Salad and wine may not be as classic a pairing as a tenderloin steak and Cabernet Sauvignon, but when summer’s heat rolls in this light combination is a cool choice. With peppery arugula, I look to Austria’s signature white wine grape, Gruner Veltliner. Gruner, as wine geeks affectionately refer to the grape, produces many lively wines that are vegetable-friendly. It might seem obvious that a name like “Gruner” (meaning “green” in German) would partner naturally with leafy fare and it does, but the green is also a reference to the freshness of the wine. (Though, with everything in the world of wine, there are exceptions to the rule and you’ll find some rare and costly Gruners fine enough to be aged alongside other, more famous white wines.)

When selecting bottles of well-priced Gruner you’ll come across many packaged in one-litre bottles, rather than the standard 750 ml size. Who wouldn’t want an extra third of a bottle of wine? This size makes a Gruner a great choice for parties, for sharing, or for cooking and keeping a few glasses for the cook. My choice, the 2010 Hofer Gruner Veltliner comes sealed with a bottle-cap top, so there’s no fussing with a corkscrew. Not only will a one-litre bottle of wine sealed with a bottle cap get attention at your next dinner party, it will also be enthusiastically consumed.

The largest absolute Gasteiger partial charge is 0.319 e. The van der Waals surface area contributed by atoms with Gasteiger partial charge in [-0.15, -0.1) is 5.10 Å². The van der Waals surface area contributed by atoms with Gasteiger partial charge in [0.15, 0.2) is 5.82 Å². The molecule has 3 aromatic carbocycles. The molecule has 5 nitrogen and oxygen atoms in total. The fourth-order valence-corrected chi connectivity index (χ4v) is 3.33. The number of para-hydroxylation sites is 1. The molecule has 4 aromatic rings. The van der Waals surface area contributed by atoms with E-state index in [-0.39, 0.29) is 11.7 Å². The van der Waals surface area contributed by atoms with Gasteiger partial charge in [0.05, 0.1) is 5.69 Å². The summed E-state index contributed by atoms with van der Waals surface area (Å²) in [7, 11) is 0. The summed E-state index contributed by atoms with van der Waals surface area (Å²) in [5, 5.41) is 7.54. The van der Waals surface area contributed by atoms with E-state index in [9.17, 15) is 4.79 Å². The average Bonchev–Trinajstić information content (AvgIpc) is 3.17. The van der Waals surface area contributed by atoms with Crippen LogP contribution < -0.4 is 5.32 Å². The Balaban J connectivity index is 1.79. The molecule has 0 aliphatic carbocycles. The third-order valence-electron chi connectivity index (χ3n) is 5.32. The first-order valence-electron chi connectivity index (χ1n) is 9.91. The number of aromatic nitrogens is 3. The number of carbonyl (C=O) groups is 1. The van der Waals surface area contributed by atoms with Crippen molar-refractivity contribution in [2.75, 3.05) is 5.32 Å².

App for That Escabeche

App for That - Shrimp Escabeche

The App: Shrimp Escabeche with peppers and onions.

Jameson’s Pick: Domaine André Neveu Sancerre “Le Grand Fricambault Silex” 2010, Veramonte Sauvignon Blanc 2010.

As we finally enter the summer months and the weather gets warmer, I think about having the oven on less and eating outdoors more. What could be better than a cooling dish of escabeche (marinated seafood) with shrimp? Zesty with citrus, complemented by the crunch of sweet peppers and onions, and brightened with fresh herbs…all that’s left to do is decide what wine to add to the ice bucket.